I write to report on the Multi-Town Helicopter Noise Committee meeting, a continuation of last week's meeting in Southampton, held Monday, September 24, 2012 at Brookhaven Town Hall. The meeting lasted 3 hours and 20 minutes.
East Hampton Town Councilman Dominick Stanzione chaired and made it very clear from the start that the only goal was to propose route changes to lessen impacts on affected areas in the Town of Southampton. QSC's position not to participate in route distribution discussions, which simply spread the noise around, was a moot point.
The proposed change was for inbound helos to travel over Jessup's Neck to the power lines, which can be flown at higher altitudes offering some noise mitigation, and outbound helos on a route a bit west of and over Barcelona Neck. This proposal would cut helo traffic over the Jessup's Neck route in half. No deadline was given for when the proposed route change would/might occur and it was unclear that this would actually be adopted. Those for whom the route change meant no noise abatement were unhappy and vocal about that dissatisfaction.
East End elected officials acquitted themselves very well on behalf of their constituents; Congressman Tim Bishop, Southampton Town Supervisor Anna Throne-Holst, Southampton Town Councilwoman Christine Scalera, Assemblyman Fred W. Thiele Jr., North Haven Mayor Laura Nolan, Southold Town Supervisor Scott Russell and Shelter Island Town Supervisor James Dougherty, in particular. Stanzione was put on notice in no uncertain terms that stronger resistance from affected areas would be taken (lawsuits) if reasonable mitigation for all affected residents was not achieved.
Chief elected officers from all the East End towns and villages (save Riverhead and a handful of mayors) got to see for themselves that policy at East Hampton airport is determined by airport users and not by the Town of East Hampton, the airport owner and operator. The Eastern Region Helicopter Council, strengthened by FAA contractual constraints placed on East Hampton through grant assurances, has a stranglehold on how the East Hampton airport functions. The ERHC, not the Town of East Hampton, determines route selection, minimum altitude requirements, hours of operation, numbers and concentrations of flights with the aide and support of Councilman Stanzione and the East Hampton Town Board.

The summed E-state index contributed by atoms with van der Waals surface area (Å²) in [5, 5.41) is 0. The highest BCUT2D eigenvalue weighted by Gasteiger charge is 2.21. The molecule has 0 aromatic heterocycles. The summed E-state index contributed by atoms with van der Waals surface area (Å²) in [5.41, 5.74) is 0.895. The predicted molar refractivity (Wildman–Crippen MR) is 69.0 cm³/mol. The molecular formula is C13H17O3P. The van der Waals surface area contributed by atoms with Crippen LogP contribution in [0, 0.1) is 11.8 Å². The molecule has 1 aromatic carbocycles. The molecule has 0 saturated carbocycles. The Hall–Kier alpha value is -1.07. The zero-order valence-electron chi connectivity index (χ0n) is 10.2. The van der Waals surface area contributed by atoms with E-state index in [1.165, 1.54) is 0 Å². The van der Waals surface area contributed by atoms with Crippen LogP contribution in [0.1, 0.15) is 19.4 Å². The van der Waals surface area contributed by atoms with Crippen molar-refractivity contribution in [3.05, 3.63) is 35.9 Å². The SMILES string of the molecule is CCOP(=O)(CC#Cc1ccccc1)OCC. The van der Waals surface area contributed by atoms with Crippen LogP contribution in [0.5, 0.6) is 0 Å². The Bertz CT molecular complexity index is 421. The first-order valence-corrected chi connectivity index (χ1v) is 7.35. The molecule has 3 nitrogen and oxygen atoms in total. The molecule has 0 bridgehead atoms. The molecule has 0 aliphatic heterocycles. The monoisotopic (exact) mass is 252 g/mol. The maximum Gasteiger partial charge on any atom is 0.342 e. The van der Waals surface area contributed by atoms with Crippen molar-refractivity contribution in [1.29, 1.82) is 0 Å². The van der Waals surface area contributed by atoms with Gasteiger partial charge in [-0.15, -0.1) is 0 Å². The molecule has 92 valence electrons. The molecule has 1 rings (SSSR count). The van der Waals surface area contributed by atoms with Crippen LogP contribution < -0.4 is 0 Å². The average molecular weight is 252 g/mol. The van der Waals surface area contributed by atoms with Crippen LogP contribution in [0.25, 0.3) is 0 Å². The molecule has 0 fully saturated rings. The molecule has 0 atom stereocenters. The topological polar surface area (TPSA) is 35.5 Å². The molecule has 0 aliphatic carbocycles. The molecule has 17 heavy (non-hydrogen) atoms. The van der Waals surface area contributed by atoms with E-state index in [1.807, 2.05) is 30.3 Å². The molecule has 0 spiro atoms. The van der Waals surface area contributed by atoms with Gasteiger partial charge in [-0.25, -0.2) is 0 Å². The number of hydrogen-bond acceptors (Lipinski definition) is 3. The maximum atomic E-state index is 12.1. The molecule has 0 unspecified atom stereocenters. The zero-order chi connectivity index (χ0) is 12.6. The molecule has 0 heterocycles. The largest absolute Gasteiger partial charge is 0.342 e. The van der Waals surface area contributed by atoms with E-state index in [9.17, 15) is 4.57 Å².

The East Hampton Airport is owned by the taxpayers, and their elected representatives do not govern the operation of this town asset in the best interests of all concerned. That is the responsibility of elected officials. We all recognize that safety is a first priority, but the continued abuse of the citizenry by unlimited, ungoverned aircraft noise in the Town of East Hampton and neighboring communities cannot continue unabated.
Your participation and support have brought us to this unprecedented point. Help us continue to pressure our elected officials to continue this vital quality of life fight.
Help us take back our community before it's too late.